When can I apply?
Lenders began accepting applications again as of Monday, April 27, 2020. The program is first come, first served, so businesses are encouraged to work with their local bank or credit union as soon as possible if interested. If you wish to begin preparing your application, you can download a copy of the PPP borrower application form to see the information that will be requested from you when you apply with a lender.
What types of non-profits are eligible?
All 501(c)(3) non-profits with 500 employees or fewer, or more if SBA’s size standards for the non-profit allows. Please visit https://www.sba.gov/size-standards/ to find out your non-profit’s SBA size standards by number of employees. For example, churches and museums with fewer than 500 employees are eligible. You will need the 6-digit North American Industry Classification Code for your business.
How is the loan size determined?
Depending on your business’s situation, the loan size will be calculated in different ways (see below). The maximum loan size is always $10 million. In general, borrowers can calculate their aggregate payroll costs using data either from the previous 12 months or from calendar year 2019. For seasonal businesses, the applicant may use average monthly payroll for the period between February 15, 2019, or March 1, 2019, and June 30, 2019. An applicant that was not in business from February 15, 2019 to June 30, 2019 may use the average monthly payroll costs for the period January 1, 2020 through February 29, 2020. Borrowers may use their average employment over the same time periods to determine their number of employees, for the purposes of applying an employee-based size standard. Alternatively, borrowers may elect to use SBA’s usual calculation: the average number of employees per pay period in the 12 completed calendar months prior to the date of the loan application (or the average number of employees for each of the pay periods that the business has been operational, if it has not been operational for 12 months). For example:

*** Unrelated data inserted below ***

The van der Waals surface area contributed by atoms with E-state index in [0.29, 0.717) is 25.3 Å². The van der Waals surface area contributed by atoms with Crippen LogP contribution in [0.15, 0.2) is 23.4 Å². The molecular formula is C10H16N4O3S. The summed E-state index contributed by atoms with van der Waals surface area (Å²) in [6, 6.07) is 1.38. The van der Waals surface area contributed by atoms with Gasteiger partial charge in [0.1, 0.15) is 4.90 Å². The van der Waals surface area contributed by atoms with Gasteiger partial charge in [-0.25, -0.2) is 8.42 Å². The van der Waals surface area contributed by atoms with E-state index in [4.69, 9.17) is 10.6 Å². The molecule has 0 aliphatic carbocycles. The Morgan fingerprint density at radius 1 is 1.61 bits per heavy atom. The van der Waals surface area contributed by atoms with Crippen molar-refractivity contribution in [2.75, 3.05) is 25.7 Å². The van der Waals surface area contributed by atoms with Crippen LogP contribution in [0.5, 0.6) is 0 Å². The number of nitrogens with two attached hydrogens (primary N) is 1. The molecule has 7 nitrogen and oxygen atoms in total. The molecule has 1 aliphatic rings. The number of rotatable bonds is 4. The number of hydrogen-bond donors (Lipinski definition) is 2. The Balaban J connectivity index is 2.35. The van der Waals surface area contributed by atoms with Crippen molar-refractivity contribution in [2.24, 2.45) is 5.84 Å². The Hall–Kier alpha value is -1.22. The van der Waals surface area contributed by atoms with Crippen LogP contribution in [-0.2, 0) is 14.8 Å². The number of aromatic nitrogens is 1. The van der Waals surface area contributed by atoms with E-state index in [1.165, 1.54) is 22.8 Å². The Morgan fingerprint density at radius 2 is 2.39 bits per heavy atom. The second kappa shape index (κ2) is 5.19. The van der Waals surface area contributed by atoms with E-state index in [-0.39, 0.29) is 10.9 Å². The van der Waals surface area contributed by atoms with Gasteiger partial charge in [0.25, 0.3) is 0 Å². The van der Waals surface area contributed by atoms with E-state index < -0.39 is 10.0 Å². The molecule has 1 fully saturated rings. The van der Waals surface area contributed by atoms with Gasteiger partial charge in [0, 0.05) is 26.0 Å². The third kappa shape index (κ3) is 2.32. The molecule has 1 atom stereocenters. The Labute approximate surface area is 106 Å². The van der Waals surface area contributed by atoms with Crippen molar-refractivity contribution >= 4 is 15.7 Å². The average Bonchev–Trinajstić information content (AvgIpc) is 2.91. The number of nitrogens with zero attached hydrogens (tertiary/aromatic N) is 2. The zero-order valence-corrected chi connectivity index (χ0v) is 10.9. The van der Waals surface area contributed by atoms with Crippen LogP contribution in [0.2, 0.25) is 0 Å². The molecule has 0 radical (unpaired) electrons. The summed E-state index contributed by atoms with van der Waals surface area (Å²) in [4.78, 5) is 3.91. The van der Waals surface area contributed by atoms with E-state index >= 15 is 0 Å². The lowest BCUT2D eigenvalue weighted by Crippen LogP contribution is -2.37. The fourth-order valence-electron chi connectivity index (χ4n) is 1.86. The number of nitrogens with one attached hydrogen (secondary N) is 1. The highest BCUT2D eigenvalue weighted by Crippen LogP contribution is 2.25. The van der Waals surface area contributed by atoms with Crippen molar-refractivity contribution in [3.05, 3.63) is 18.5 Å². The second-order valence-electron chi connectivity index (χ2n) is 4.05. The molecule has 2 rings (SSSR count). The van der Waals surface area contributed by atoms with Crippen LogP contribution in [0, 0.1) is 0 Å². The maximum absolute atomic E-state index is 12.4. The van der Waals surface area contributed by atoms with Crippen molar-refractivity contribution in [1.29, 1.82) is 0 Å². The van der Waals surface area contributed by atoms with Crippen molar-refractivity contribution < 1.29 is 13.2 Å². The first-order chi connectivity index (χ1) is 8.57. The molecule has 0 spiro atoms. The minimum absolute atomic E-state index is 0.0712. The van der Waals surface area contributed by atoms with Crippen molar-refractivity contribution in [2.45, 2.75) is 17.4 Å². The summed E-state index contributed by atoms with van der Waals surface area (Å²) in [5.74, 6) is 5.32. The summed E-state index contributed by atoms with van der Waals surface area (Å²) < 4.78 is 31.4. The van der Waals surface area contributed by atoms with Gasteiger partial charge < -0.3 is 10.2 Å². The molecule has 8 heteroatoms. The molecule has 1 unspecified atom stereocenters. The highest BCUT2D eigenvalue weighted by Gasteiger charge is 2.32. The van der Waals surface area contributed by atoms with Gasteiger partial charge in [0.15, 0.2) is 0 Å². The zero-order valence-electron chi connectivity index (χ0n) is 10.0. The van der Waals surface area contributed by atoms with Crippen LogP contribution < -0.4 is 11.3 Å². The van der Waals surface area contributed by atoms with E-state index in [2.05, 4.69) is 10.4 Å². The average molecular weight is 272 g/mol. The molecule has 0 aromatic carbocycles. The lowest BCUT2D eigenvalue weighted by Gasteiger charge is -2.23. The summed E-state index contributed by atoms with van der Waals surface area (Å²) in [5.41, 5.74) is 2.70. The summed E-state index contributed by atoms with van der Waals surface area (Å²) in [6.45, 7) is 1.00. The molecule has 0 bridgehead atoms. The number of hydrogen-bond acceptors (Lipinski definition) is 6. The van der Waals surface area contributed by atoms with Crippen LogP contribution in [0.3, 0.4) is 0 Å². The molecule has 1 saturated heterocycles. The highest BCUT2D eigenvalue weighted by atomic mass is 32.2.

- If you were in business February 15, 2019 – June 30, 2019: Your max loan is equal to 250 percent of your average monthly payroll costs during that time period. If your business employs seasonal workers, you can opt to choose March 1, 2019 as your time period start date.
- If you were not in business between February 15, 2019 – June 30, 2019: Your max loan is equal to 250 percent of your average monthly payroll costs between January 1, 2020 and February 29, 2020.
- If you receive an Economic Injury Disaster Loan (EIDL) between February 15, 2020 and June 30, 2020 and you want to refinance that loan into a PPP loan, you would add the outstanding loan amount to the payroll sum.
What costs are eligible for payroll?
- Compensation (salary, wage, commission, or similar compensation, payment of cash tip or equivalent)
- Payment for vacation, parental, family, medical, or sick leave
- Allowance for dismissal or separation
- Payment required for the provisions of group health care benefits, including insurance premiums